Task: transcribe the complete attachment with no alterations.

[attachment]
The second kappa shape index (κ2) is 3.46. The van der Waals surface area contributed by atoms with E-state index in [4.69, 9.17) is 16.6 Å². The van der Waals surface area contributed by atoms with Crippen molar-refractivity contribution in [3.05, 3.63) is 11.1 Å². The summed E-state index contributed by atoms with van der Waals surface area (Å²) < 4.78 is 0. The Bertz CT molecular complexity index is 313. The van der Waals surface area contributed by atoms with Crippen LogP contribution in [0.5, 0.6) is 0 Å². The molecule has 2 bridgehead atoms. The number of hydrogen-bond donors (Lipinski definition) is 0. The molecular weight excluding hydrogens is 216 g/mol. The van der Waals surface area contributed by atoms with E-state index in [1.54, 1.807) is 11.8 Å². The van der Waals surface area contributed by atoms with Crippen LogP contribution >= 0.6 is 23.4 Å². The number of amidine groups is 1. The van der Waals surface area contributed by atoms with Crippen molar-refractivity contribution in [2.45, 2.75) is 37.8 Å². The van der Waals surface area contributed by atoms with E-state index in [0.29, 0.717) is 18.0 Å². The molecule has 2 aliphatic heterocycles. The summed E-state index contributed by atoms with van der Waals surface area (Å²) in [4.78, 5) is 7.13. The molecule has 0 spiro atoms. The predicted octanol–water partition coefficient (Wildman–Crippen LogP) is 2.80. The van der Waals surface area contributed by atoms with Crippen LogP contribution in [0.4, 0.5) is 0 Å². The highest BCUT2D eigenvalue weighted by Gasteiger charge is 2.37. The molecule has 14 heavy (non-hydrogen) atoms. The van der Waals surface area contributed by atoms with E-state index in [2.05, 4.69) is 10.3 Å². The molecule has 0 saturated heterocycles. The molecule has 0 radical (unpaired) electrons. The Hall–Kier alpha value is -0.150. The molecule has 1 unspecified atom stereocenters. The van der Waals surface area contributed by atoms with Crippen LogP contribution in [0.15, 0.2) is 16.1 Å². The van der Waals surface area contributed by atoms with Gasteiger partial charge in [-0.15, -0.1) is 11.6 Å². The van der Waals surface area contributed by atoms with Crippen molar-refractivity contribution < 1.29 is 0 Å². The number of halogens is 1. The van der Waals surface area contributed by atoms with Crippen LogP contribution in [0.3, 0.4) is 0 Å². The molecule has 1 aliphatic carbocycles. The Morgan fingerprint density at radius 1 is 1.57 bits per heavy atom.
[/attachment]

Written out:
The second kappa shape index (κ2) is 3.46. The van der Waals surface area contributed by atoms with E-state index in [4.69, 9.17) is 16.6 Å². The van der Waals surface area contributed by atoms with Crippen molar-refractivity contribution in [3.05, 3.63) is 11.1 Å². The summed E-state index contributed by atoms with van der Waals surface area (Å²) < 4.78 is 0. The Bertz CT molecular complexity index is 313. The van der Waals surface area contributed by atoms with Crippen LogP contribution in [0.5, 0.6) is 0 Å². The molecule has 2 bridgehead atoms. The number of hydrogen-bond donors (Lipinski definition) is 0. The molecular weight excluding hydrogens is 216 g/mol. The van der Waals surface area contributed by atoms with E-state index in [1.54, 1.807) is 11.8 Å². The van der Waals surface area contributed by atoms with Crippen LogP contribution >= 0.6 is 23.4 Å². The number of amidine groups is 1. The van der Waals surface area contributed by atoms with Crippen molar-refractivity contribution in [2.45, 2.75) is 37.8 Å². The van der Waals surface area contributed by atoms with E-state index in [0.29, 0.717) is 18.0 Å². The molecule has 2 aliphatic heterocycles. The summed E-state index contributed by atoms with van der Waals surface area (Å²) in [4.78, 5) is 7.13. The molecule has 0 spiro atoms. The predicted octanol–water partition coefficient (Wildman–Crippen LogP) is 2.80. The van der Waals surface area contributed by atoms with Crippen LogP contribution in [0.4, 0.5) is 0 Å². The highest BCUT2D eigenvalue weighted by Gasteiger charge is 2.37. The molecule has 14 heavy (non-hydrogen) atoms. The van der Waals surface area contributed by atoms with E-state index in [2.05, 4.69) is 10.3 Å². The molecule has 0 saturated heterocycles. The molecule has 0 radical (unpaired) electrons. The Hall–Kier alpha value is -0.150. The molecule has 1 unspecified atom stereocenters. The van der Waals surface area contributed by atoms with Crippen LogP contribution in [0.15, 0.2) is 16.1 Å². The van der Waals surface area contributed by atoms with Gasteiger partial charge in [-0.15, -0.1) is 11.6 Å². The van der Waals surface area contributed by atoms with Crippen molar-refractivity contribution < 1.29 is 0 Å². The number of halogens is 1. The van der Waals surface area contributed by atoms with Crippen LogP contribution in [0.3, 0.4) is 0 Å². The molecule has 1 aliphatic carbocycles. The Morgan fingerprint density at radius 1 is 1.57 bits per heavy atom.